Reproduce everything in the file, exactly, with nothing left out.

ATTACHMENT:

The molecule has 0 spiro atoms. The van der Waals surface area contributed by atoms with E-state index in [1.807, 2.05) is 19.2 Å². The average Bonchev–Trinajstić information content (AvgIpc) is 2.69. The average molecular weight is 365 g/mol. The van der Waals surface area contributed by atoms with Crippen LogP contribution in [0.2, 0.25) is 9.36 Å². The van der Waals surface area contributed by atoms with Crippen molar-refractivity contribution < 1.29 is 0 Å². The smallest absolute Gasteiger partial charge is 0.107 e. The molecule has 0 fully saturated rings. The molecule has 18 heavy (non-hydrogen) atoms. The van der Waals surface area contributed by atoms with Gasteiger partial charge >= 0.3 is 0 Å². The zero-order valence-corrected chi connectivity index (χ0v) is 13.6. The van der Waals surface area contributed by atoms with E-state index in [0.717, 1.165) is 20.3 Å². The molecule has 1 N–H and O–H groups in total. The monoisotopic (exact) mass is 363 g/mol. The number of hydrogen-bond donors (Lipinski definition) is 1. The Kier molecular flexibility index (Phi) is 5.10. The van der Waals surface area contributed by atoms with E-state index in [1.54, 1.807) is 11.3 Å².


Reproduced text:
The molecule has 0 spiro atoms. The van der Waals surface area contributed by atoms with E-state index in [1.807, 2.05) is 19.2 Å². The average Bonchev–Trinajstić information content (AvgIpc) is 2.69. The average molecular weight is 365 g/mol. The van der Waals surface area contributed by atoms with Crippen LogP contribution in [0.2, 0.25) is 9.36 Å². The van der Waals surface area contributed by atoms with Crippen molar-refractivity contribution < 1.29 is 0 Å². The smallest absolute Gasteiger partial charge is 0.107 e. The molecule has 0 fully saturated rings. The molecule has 18 heavy (non-hydrogen) atoms. The van der Waals surface area contributed by atoms with Gasteiger partial charge >= 0.3 is 0 Å². The zero-order valence-corrected chi connectivity index (χ0v) is 13.6. The van der Waals surface area contributed by atoms with E-state index in [0.717, 1.165) is 20.3 Å². The molecule has 1 N–H and O–H groups in total. The monoisotopic (exact) mass is 363 g/mol. The number of hydrogen-bond donors (Lipinski definition) is 1. The Kier molecular flexibility index (Phi) is 5.10. The van der Waals surface area contributed by atoms with E-state index in [1.54, 1.807) is 11.3 Å².